THE SUSSEX RAILWAYS OF COLONEL STEPHENS
JOHN S.F. BLACKWELL
2. The Hundred of Manhood and Selsey Tramway (Newsletter 91)
The Selsey peninsular lying to the south of Chichester was originally an island and then formed part of the Hundred of Manhood (main wood) i.e. it was originally part of a huge forest. It was, and still is, primarily an agricultural and sparsely populated area except for the post war development at Selsey.
By the end of the nineteenth century, improvements in communications between Chichester and Selsey were mooted, with The Selsey Railway and Pier Act of 18 which would have provided a connection to the LBSCR at Chichester and terminated with a pier for steamers, near the coastguard station at Selsey. Capital required was £75,000 but the scheme was not proceeded with. In 1895 a simpler scheme omitting the pier, estimated at £21,000 was proposed but this too run into difficulties, probably with local landowners, until it emerged again at a meeting attended by city worthies at the Dolphin Hotel, Chichester, on the 1 1 th March 1896. From this meeting, the Hundred of Manhood and Selsey Tramways Company Limited was formed. which being a tramway was not subject to the Light Railway Act, but had therefore to make inconvenient detours by skirting fields and running through farms to get a right of way, with a capital of L12,000. Later demands raised this to £21,500.
H.F. Stephens was appointed Engineer in January 1897. The contractors, Messrs. Mancktelow Bros. of Horsmonden Kent, previously used by Stephens on the Rye and Camber Tramway, undertook to lay the permanent way within four months following the delivery of the materials. They were presumably also responsible for the station building, as they were of the same corrugated iron sheet on wooden frames as used on the Rye and Camber. The line opened for traffic on the 27th August 1897 It was 7 miles long (stopping initially short of Selsey Town Statio The following year a half mile extension took the line to Selsey beach. An inauspicious start to line's career was made with the first train arriving an hour late for the inaugural journey from Chichester with three coaches of which only two could be accommodated at the platform. The lines prospectus had stated "it is not intended or desired to run trains at express speeds" a statement which proved all too true in the years to follow. In 1898 a "Railway Magazine" reporter noted after arriving forty minutes late at Selsey & fifteen minutes after the train was advertised to return. "I am told that originally the Company did not state the arrival times of trains, I am rather surprised that they do so now. it is an overbold stroke of policy".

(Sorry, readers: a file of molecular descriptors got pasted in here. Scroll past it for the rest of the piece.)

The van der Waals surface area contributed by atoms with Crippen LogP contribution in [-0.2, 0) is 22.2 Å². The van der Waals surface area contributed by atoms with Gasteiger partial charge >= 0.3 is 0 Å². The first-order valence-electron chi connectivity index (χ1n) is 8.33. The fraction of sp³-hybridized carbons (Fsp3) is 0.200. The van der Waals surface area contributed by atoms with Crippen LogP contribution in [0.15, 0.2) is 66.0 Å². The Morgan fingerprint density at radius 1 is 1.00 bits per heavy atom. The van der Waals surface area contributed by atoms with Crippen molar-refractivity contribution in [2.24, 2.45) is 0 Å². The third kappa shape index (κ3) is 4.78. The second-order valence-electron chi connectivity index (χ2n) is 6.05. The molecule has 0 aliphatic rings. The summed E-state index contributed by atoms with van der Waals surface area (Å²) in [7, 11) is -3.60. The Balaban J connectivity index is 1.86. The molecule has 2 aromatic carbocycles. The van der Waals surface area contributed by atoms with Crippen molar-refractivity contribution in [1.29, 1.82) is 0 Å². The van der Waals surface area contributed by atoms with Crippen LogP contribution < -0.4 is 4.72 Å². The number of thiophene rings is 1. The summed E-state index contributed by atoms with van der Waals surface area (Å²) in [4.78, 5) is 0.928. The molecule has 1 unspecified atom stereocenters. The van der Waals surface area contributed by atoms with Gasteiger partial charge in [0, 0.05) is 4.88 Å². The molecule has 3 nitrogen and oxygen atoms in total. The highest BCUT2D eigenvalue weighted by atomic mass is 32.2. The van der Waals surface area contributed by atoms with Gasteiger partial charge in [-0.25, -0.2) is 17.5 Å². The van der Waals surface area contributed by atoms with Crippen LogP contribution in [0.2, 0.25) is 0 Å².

The line prospered until about 1920 indeed in 1913 powers were sought for a Light Railway Order for a branch from Hunston to West Itchenor and East Wittering with a 200 foot long pier at West Itchenor. The first world war intervened and the powers lapsed in 1921. The line continued to operate without parliamentary powers until January 1924 when application was made under the little used Railway Construction Facilities Act of 1864 for a change of name to the "West Sussex Railway - Selsey Tramway Section. More importantly this empowered the ailing line to enter into negotiation with the newly created Southern Railway with regard to re-construction, working and management of the line, having been left out of the 1923 grouping.The Southern Railway were not interested and with increasing bus competition passenger traffic decreased from 102,292 in 1919 to 13,416 in 1931, when a receiver was appointed. By November 1934 there was only one train per day each way and on the 19th January 1935 the service was "suspended until further notice". Shortly after the line's assets were disposed of for scrap.
There were eleven stations on the seven mile line and today some 60 years after closure the course of the line can still be largely followed, (a recommended excursion). The Chichester terminus was situated to the south of the LBSCR station behind Terminus Road opposite the canal basin. There was a single track connection between the two Companies but neither Companies' locomotives were allowed on the others metals. On leaving the terminus in a westwards direction a sharp curve was negotiated, before crossing Terminus Road across land which is now covered by factories. and then over Stockbridge Road. Here the line continued along the present footpath and then along the west bank of the canal, which was crossed by a bridge at Hunston. This lifting bridge was built and owned by Chichester City Council who charged the tramway £2 per annum. When it required to be opened for small sea going vessels, which during the time the tramway was operating were horse drawn from Birdham lock to Chichester basin, five men were needed for the operation which included the removal of fish plates. The concrete abutments remain. From the south side of the bridge a footpath follows the course of the railway to the site of Hunston Station which was situated to the south of the main road to Selsey.